Members of the U.S. women's national soccer team and the U.S. Soccer Federation reached a tentative agreement yesterday that will allow the players to proceed with their fall indoor tour of major U.S. arenas in exchange for participating in five USSF-arranged outdoor matches in the United States this year.

Following 10 days of negotiations during which the USSF threatened to block the indoor tour through litigation, the players and USSF officials signed off on a deal that left the players' 12-city tour intact. The tour will take place October through December, stopping at MCI Center on Nov. 20, and guarantee the 20 members of the Women's World Cup championship team a minimum of about $50,000 apiece.

The agreement represents a major victory for the players, who essentially broke away from the USSF to arrange the tour with SFX Sports Group. The players wanted to increase their visibility, capitalize financially on their Women's World Cup victory earlier this month and set the stage for acceptance of a women's pro league in the United States.

USSF Secretary General Hank Steinbrecher confirmed that an agreement was reached but was unavailable to comment. Early in the negotiations, the USSF dropped its plans to send the U.S. team on a tour of Egypt, South Africa and Australia because those dates conflicted with the indoor tour.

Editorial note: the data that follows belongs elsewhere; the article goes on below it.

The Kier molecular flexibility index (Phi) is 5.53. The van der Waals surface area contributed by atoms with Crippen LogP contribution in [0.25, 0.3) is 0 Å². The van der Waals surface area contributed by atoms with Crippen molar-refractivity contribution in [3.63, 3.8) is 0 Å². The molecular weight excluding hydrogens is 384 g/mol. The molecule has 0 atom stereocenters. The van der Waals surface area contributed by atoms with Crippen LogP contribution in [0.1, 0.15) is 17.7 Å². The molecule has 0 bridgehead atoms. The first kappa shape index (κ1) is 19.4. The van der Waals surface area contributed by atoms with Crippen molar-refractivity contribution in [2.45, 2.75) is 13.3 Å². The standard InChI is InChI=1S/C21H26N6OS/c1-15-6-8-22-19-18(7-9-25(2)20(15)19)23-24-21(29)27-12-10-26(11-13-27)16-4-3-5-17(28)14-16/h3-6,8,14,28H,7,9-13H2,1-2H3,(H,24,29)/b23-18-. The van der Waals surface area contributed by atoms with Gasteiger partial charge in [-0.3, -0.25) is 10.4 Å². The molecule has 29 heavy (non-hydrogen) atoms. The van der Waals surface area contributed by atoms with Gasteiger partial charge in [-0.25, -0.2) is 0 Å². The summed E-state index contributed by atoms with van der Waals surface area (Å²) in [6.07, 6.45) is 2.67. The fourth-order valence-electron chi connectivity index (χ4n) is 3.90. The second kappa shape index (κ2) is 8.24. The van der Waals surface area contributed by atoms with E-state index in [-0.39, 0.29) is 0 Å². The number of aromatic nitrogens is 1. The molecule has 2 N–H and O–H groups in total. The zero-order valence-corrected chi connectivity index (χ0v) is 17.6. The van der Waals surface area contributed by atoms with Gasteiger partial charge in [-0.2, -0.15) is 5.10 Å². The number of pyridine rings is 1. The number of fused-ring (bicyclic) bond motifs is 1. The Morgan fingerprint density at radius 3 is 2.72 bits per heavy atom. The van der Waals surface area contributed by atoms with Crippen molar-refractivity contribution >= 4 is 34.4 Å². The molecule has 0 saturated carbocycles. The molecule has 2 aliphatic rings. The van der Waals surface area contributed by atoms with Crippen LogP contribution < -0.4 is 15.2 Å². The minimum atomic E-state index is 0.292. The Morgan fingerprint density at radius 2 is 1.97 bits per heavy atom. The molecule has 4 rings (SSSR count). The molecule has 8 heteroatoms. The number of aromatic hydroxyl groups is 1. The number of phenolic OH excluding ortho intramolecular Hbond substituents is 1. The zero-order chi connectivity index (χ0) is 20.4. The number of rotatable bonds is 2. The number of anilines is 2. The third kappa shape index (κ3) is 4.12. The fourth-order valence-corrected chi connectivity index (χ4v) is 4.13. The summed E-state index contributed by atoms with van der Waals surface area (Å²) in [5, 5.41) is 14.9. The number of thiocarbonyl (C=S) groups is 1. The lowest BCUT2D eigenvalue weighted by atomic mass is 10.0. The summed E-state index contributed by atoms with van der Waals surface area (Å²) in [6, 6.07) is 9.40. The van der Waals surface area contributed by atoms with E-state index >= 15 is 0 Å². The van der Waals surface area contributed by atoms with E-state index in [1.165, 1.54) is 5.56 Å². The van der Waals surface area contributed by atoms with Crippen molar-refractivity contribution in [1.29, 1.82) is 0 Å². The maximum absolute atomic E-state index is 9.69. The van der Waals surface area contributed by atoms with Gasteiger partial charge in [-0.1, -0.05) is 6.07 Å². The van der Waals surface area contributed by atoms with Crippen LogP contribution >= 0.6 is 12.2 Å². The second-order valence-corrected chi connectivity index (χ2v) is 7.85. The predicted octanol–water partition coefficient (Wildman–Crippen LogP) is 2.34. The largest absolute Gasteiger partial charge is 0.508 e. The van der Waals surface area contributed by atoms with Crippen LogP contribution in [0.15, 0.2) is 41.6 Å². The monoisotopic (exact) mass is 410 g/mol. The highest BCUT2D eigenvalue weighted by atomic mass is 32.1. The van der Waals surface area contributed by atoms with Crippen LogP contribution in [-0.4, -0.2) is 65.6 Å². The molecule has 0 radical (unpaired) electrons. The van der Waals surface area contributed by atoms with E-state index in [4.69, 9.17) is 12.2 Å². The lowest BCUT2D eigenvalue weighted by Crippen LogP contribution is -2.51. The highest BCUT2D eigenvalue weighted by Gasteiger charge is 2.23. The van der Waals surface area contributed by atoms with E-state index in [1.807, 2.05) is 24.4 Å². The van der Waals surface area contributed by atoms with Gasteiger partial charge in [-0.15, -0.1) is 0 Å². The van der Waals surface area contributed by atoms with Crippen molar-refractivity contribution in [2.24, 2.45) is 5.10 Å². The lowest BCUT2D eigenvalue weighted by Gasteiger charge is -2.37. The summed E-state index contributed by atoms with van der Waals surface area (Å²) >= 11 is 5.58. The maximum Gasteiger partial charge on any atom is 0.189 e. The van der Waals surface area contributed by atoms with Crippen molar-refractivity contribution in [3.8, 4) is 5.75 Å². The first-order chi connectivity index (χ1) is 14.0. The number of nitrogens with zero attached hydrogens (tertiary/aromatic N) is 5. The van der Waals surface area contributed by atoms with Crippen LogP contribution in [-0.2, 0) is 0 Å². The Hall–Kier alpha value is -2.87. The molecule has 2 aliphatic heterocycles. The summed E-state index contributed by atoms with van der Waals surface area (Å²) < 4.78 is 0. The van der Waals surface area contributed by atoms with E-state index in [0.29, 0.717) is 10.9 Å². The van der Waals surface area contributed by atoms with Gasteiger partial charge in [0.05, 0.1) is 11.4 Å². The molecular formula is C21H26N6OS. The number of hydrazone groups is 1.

The federation, however, threatened to quash the indoor tour. USSF officials argued that the indoor tour was, in effect, a national team event because so many national team players were involved. As such, the USSF argued, the tour fell under the USSF's jurisdiction and required its blessing. Legal action was considered to protect the USSF's sponsors, a federation source said. Companies such as Nike pay millions of dollars for the rights to certain national team events. The players will wear national team uniforms, which display Nike's logo, for the tour games. The games also will be sanctioned by the USSF, which will not have a financial interest in the tour.

SFX Sports Group Vice President Lee Berke said the International Management Group, the USSF's licensing agent, will be involved in sponsor arrangements for the indoor tour. The players and USSF still have to work out a uniform player agreement, which will provide the financial and marketing terms for the 2000 Olympics.

The U.S. players will compete against a team of as-yet-undetermined world all-stars in the indoor games. Twelve of the 20 U.S. Olympians are scheduled to appear at each stop on the schedule. The indoor tour is scheduled to start Oct. 22 in Pittsburgh and to conclude in mid-December in Portland, Ore. It includes stops in Detroit, Cleveland, Chicago, Philadelphia, New York, Washington, Raleigh, N.C.; Anaheim, Calif.; San Jose and Tacoma, Wash.

The tour will break to accommodate the Oct. 3-10 U.S. Cup, an international event that will take place in Columbus, Ohio. The other two USSF matches have not yet been determined.

"All in all, it turned out great," said Carla Overbeck, co-captain of the U.S. women's team. "Both sides are very happy with it."